Equine plasma from horses hyperimmunized against C difficile toxins A and B was obtained from Mg Biologics (Ames, Iowa). The hyperimmune equine plasma that was administered to the pigs had titers of 1:800 and 1:1600 for toxins A and B, respectively. Titers were determined by cell neutralization assay as described below.
Toxin-neutralizing antibodies were assessed in cell culture using Chinese hamster ovary cells according to the protocol established by Post et al.10 Briefly, Chinese hamster ovary cells are exposed to dilutions of serum and known concentrations of toxins A and B. Toxin and serum are incubated for 1 hour at 37ºC prior to cell exposure. Twentyfour hours later, the cells are assessed for cytopathic effect. The last dilution where no cytopathic effect is observed is reported as the antitoxin titer. The pooled colostrum sample was also tested for antibodies to toxins A and B.
Necropsy and histopathology
All pigs were euthanized by an intravenous overdose of pentobarbital at 72 hours post inoculation. At necropsy, weight, body condition (0 = normal, 1 = thin, 2 = emaciated), stomach fill (0 = empty, 1 = half full, 2 = full), consistency of large intestinal contents (0 = firm, 1 = normal, 2 = puddinglike, 3 = watery) were assessed with their respective scales, while dehydration, fecal staining of the perineum (used as a proxy for diarrhea), visible colonic necrosis and fibrin, and mesocolonic edema were assessed using a scale from 0 to 3 (0 = none, 1 = mild, 2 = moderate, 3 = severe) in a blinded fashion as previously described.4,9
Formalin-fixed tissues collected for histopathology included ileum, jejunum, descending colon, cecum, and a cross section through the spiral colon containing four to five loops. Tissues were evaluated for goblet cells, quantity of neutrophils in the lamina propria, mucosal alterations (ulcers and erosions), and mesenteritis (Lizer et al).9
Bacterial culture and toxin detection
After necropsy, spiral colon contents were cultured directly onto C difficile selective agar (CDSA; Remel, Lenexa, Kansas) in addition to routine aerobic and anaerobic plates. Toxin swabs collected from the rectum prior to inoculation and 48 and 72 hours post inoculation were assayed with a commercially available C. difficile Tox A/B II ELISA kit (TechLab, Blacksburg, Virginia) and analyzed on a microplate reader to grade the toxin levels on a scale from 0 through 4+ per manufacturer recommendations.
In analyzing the data, we combined scores into three general categories: clinical signs, gross lesions, and microscopic lesions. The scoring system for each category was based on that published by Lizer et al.9 Clinical sign scores were calculated by summing scores for body condition, dehydration, and perineal staining. Gross lesions included the summed scores of necrotizing lesions, mesocolonic edema, toxigenic culture, and toxin. Microscopic lesion scores were the sum of all histopathology changes noted. For statistical analysis, pigs in groups A, B, and C were combined in Group NI (non-infected), pigs in groups D and E were combined in Group IA (infected and received antitoxin), and pigs in Group F were in Group I (infected only), as summarized in Table 1. Statistical differences (P < .05) in group outcomes were determined by ANOVA, Tukey’s honestly significant difference (HSD) test, and Fisher’s exact test using JMP Pro 10 (SAS; Cary, North Carolina) statistical software.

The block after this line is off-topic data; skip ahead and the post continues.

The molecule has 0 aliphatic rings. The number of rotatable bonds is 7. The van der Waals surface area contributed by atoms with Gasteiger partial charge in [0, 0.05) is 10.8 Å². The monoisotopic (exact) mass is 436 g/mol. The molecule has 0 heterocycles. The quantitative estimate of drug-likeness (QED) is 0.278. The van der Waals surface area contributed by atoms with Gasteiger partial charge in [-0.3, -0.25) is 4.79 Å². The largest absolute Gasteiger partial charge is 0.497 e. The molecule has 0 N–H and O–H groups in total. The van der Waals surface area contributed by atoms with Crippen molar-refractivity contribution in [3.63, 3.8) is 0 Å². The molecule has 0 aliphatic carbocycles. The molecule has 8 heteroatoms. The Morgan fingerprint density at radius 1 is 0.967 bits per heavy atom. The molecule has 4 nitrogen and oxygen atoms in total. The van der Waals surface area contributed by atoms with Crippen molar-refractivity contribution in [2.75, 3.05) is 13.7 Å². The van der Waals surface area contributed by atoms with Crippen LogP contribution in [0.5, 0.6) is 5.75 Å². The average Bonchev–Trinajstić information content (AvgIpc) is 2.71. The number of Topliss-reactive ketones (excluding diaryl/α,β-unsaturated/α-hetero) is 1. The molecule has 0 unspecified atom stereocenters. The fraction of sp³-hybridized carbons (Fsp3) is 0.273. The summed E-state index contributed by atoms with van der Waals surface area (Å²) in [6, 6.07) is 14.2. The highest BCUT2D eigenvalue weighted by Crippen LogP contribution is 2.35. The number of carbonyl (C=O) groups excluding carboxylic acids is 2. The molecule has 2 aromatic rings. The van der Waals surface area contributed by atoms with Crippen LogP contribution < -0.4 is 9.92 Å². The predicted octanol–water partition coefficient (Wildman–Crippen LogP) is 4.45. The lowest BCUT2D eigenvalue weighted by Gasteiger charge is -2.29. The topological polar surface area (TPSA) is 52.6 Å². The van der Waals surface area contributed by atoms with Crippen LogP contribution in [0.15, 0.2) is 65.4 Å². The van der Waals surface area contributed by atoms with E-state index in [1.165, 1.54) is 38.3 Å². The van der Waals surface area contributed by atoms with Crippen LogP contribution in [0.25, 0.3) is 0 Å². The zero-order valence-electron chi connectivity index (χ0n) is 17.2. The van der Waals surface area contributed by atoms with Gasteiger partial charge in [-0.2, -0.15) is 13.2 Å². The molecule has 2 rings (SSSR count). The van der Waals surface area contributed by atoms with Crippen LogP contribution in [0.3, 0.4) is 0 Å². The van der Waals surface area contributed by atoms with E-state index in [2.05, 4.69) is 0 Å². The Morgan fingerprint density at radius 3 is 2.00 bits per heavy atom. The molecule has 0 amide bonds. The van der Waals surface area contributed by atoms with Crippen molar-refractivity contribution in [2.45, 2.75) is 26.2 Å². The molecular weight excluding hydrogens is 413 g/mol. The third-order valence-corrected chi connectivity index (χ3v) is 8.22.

Antibodies for toxins A and B were not detected in the pooled colostrum sample or in the serum sample from any pig prior to administration of hyperimmune equine plasma. Twenty-four hours later, all pigs that had received antitoxin either by IP or oral administration (groups B, C, D, and E) had measurable levels of circulating antitoxin. All but one pig (Group B, titer 1:2) had toxin neutralizing titers of 1:16 or greater. Pigs that had not received antitoxin had no detectable antibodies to C difficile toxins 24 hours post administration of colostrum.
Clostridium difficile was isolated from the colon of all inoculated pigs at necropsy. One pig from Group A and one from Group B were culture-positive for C difficile at the end of the study and were excluded from all analyses. Both were from non-infected groups. Additionally, C difficile toxin was detected in six of the 16 pigs (37.5%) in group IA and four of the eight pigs (50.0%) in group I.